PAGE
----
The 2011 Lincoln MKS plays the part of big luxury sedan very convincingly—so much better, in fact, than Lincolns before, that we’ve spent more time in it than in other cars, trying to figure out how much has changed for the better at Ford’s interior design and comfort shop.
Being physically large doesn’t cramp the MKS at all, of course. The long-wheelbase four-door has plenty of room for front and rear passengers. In front, wide and cozy seats have taken a lesson from Volvo (they may even have been designed by Volvo). They coddle even big American backsides, though Ford still needs to work on the overly forward feel of its active headrests—which we choose to overlook in favor of the seats’ built-in heating and ventilation. Try that two-mode hybrid, and you’ll be ruined forever. We’d also like to see the MKS’s telescoping steering scope out more; it has a shorter travel than it should, which can force you a closer driving position than you’d like.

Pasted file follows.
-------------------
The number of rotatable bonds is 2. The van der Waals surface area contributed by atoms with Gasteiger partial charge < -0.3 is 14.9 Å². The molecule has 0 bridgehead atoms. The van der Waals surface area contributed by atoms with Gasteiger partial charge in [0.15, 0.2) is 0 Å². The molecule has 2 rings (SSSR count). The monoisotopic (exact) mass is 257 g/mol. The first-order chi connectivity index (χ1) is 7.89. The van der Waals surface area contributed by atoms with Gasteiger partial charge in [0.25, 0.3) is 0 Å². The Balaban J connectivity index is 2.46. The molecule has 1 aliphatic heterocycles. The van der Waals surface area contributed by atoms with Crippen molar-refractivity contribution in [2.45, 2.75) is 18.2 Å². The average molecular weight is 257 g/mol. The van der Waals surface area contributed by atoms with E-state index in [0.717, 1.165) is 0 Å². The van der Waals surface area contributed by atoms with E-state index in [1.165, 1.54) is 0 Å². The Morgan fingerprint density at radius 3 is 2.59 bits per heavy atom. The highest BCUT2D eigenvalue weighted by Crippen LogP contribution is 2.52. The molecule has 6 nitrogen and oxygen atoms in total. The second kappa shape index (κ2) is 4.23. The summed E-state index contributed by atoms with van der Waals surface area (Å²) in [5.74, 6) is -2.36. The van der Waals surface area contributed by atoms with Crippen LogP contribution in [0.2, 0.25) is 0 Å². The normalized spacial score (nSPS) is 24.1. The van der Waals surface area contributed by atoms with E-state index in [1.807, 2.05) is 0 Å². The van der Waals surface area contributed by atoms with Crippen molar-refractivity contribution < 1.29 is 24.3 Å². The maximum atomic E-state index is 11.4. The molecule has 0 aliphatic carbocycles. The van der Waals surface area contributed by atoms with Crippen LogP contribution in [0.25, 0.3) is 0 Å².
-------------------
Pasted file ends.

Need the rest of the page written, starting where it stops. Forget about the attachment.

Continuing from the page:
They’re not quite as fancy, but the MKS’s rear seats are more spacious and supportive than any Lincoln in memory. If you’ve been in a Town Car taxi lately, you’ll wonder if the same civilization—much less the same car brand—makes these swank thrones. Three across is not much of a problem, and two adults can be as distant as they might be after a couple of decades of marriage.
Small-item storage is all over the place. Ford fits enough niches to hide iPhones and netbooks in the MKS, with cup holders for every seating position and a couple of spare water-bottle slots in the doors. The trunk’s large, but caution on its opening—it’s shaped somewhat awkwardly, which limits its utility.
We’ve noted in the Styling section at the marvelous look of the MKS cabin and dash. We’ll reiterate here that this interior is among the best executed by Ford, period.